Legacy of Debt

Illegitimate debt

Much of Africa's foreign debt is illegitimate in nature. What is illegitimate debt? Another name for it is "odious debt.”, It usually means that the debt is incurred by unrepresentative and despotic regimes without the concurrence of the people.

This was at its peak during the Cold War years. The loan giving nation was aware of what is happening but the political climate was such that loans were given to dictators and despotic regimes in the hope they will be in the basket against communism.

These loans did not benefit Africa's people. Yet, despite the social and economic costs of this massive outflow of resources from the world's poorest region, the wealthy creditors of Africa's debts continue to insist these debts be repaid.

Relief not enough

The Heavily Indebted Poor Countries (HIPC) Initiative, a debt relief framework was launched by the World Bank and IMF in 1996. This failed to provide a solution to the debt crisis. The aim of this initiative was to help the poor African nations to reduce their debt to a “sustainable” level. But results are not at all encouraging.

In July 2005, following years of civil society campaigns in Africa, the U.S. and rich countries Notably the G-8 announced a deal on debt cancellation for 18 impoverished countries, 14 of which are in Africa. This is a laudable initiative and was approved by the World Bank and IMF. But the debt is so vast and the resources dos limited the laudable objective is not achieved.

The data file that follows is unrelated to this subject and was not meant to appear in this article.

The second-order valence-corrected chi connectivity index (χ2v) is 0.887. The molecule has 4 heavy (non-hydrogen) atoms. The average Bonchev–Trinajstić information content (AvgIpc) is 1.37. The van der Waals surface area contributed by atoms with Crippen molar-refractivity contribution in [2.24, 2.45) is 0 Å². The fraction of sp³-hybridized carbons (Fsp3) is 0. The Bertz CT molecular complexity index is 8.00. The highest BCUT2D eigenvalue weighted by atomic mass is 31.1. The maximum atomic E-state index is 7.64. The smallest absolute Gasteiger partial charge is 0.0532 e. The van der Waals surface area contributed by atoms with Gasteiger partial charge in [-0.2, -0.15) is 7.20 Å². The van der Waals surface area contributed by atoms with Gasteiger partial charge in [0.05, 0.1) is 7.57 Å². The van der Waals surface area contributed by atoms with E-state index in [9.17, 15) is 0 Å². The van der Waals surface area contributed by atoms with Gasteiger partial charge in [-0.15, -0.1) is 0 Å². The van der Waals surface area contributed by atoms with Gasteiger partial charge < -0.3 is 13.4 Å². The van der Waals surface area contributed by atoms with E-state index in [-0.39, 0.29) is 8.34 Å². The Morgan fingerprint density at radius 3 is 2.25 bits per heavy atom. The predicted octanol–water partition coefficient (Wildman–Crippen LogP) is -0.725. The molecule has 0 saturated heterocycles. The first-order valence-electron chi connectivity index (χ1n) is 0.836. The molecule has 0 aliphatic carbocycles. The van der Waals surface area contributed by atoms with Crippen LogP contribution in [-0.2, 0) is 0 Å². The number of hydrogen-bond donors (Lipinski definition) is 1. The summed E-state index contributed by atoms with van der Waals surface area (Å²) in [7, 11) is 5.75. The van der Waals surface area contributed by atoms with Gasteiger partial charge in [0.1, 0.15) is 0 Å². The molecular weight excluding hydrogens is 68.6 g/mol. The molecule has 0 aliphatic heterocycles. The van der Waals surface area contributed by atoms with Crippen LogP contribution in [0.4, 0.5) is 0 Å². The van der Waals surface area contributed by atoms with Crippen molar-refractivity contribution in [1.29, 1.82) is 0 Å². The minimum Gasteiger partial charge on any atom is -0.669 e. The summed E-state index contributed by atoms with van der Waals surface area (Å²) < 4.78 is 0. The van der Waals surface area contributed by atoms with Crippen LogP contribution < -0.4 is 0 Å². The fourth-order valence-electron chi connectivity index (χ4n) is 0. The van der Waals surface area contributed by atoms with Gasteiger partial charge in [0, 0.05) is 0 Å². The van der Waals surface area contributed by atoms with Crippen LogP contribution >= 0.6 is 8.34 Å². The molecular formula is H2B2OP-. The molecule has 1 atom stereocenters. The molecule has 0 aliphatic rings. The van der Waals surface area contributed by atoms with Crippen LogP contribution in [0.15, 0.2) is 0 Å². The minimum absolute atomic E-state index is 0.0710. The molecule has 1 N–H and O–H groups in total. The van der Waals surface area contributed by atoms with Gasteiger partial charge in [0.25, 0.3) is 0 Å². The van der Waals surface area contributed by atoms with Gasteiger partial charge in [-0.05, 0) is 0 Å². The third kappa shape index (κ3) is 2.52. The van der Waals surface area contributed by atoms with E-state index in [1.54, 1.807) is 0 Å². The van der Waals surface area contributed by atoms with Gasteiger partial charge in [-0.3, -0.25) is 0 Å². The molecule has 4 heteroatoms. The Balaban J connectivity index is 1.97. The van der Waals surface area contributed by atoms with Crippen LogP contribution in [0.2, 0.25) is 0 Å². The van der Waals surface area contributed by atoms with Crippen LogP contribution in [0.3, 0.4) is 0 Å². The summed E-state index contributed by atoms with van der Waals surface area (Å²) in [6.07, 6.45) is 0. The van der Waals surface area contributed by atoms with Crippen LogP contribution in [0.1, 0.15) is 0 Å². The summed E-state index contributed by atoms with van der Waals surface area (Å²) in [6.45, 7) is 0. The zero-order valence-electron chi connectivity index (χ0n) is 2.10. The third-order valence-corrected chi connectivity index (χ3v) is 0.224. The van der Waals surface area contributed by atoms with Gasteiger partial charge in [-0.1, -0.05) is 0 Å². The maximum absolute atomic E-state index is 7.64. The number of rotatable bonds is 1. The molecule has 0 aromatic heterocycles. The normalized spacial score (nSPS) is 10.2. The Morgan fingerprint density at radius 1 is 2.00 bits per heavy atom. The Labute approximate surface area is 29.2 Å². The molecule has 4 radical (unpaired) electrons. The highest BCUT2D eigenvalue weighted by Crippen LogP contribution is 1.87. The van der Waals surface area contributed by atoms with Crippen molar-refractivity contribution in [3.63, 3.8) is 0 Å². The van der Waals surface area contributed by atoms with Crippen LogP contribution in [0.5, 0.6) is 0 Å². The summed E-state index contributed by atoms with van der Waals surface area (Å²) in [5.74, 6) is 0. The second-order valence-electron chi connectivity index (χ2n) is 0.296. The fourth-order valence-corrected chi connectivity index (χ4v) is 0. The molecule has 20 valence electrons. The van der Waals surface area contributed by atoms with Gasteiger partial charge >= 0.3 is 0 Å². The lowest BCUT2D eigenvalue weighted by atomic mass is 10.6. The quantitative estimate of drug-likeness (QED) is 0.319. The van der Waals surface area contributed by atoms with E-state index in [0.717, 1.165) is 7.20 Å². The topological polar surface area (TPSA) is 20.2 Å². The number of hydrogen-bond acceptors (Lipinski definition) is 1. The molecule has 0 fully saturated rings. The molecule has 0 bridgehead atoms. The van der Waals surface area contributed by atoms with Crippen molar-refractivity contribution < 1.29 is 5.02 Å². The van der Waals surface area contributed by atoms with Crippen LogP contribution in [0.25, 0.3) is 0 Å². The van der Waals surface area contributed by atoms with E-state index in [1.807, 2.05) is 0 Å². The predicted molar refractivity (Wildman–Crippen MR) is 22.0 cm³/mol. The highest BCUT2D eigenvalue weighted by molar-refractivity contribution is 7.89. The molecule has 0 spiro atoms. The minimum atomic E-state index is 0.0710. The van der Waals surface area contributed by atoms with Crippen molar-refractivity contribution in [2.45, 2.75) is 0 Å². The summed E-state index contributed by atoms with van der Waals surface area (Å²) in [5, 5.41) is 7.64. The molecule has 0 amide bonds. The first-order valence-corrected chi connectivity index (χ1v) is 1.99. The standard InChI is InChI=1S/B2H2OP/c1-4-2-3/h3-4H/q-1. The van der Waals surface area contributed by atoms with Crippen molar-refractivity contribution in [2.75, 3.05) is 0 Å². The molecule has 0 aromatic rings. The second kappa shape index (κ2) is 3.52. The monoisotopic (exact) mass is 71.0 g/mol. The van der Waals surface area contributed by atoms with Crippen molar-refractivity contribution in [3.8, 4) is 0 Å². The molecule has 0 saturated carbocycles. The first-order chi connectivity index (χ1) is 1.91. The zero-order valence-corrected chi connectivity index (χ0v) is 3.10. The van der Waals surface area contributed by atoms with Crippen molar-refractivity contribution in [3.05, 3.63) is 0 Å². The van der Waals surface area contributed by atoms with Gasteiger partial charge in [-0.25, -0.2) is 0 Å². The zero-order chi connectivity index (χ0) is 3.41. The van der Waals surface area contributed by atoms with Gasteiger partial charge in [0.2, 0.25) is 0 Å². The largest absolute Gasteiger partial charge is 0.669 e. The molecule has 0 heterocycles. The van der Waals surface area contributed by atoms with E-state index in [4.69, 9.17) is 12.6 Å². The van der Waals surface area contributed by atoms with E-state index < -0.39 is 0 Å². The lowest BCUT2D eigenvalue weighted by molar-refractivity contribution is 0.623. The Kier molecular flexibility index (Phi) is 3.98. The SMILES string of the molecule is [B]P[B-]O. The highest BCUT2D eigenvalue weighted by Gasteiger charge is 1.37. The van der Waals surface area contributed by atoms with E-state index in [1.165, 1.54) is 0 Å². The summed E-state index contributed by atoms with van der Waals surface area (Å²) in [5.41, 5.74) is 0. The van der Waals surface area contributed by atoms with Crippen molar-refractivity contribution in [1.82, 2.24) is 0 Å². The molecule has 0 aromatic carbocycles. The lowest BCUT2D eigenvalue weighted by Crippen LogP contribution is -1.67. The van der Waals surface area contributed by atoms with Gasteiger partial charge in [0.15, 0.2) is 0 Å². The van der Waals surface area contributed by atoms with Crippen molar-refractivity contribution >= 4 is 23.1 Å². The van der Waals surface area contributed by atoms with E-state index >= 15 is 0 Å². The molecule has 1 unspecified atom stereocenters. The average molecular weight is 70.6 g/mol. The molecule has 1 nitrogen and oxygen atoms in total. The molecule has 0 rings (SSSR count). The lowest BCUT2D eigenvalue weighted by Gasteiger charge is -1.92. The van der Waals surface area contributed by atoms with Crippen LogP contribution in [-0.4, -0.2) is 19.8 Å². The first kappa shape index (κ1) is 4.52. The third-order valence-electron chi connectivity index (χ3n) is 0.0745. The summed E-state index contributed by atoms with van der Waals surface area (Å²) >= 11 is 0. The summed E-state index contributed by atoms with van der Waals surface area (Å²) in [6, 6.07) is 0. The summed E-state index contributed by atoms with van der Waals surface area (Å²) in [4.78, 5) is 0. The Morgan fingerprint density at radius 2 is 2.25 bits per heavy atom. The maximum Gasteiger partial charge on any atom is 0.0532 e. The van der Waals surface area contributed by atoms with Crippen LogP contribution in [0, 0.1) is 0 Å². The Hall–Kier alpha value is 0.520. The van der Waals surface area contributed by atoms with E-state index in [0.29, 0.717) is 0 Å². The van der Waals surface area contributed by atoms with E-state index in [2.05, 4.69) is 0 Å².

African governments must still spend billions of dollars each year repaying old debts. There is no escape from it.

The Future

Role of the USA

The U.S. is the single largest shareholder in the World Bank and IMF. These institutions are the biggest creditors in Africa. By corollary, the USA has the biggest clout in these institutions. Sadly the USA has not allowed the WB and IMF to write off all the loans and this has led to some disquiet in Africa.

Africa Action condemns the repeated failure of the U.S. and other wealthy creditors to take sufficient decisive action on the debt crisis.

China Factor

The development of the 21st century is the role of China. Chinese debt traps are ensnaring African nations. In some cases, there may be no way out. China has a single-minded aim to dominate the world and with deep pockets ( though the Chinese people suffer) it is financing African projects with soft loans but the result is a stranglehold on the nerve of Africa,

Dark Future

Most of the very poor countries in sub-Saharan Africa owe money to rich country governments and to international organizations - the main ones being the World Bank, the IMF, and the African Development Bank. The only exception is Nigeria which has sufficient resources in the form of oil.

About 80% of the debt is applicable to rich country governments, but African countries also owe money to private-sector lenders. Between 2006 and 2017, private sector external loans tripled from$35 billion to $110 billion. The writing is on the wall. With the advent of China, the western powers have to do more. Why? They colonized Africa for over 200 years and used its rich resources. This is the minimum they should do to put Africa back on rails. Even then its Herculean task.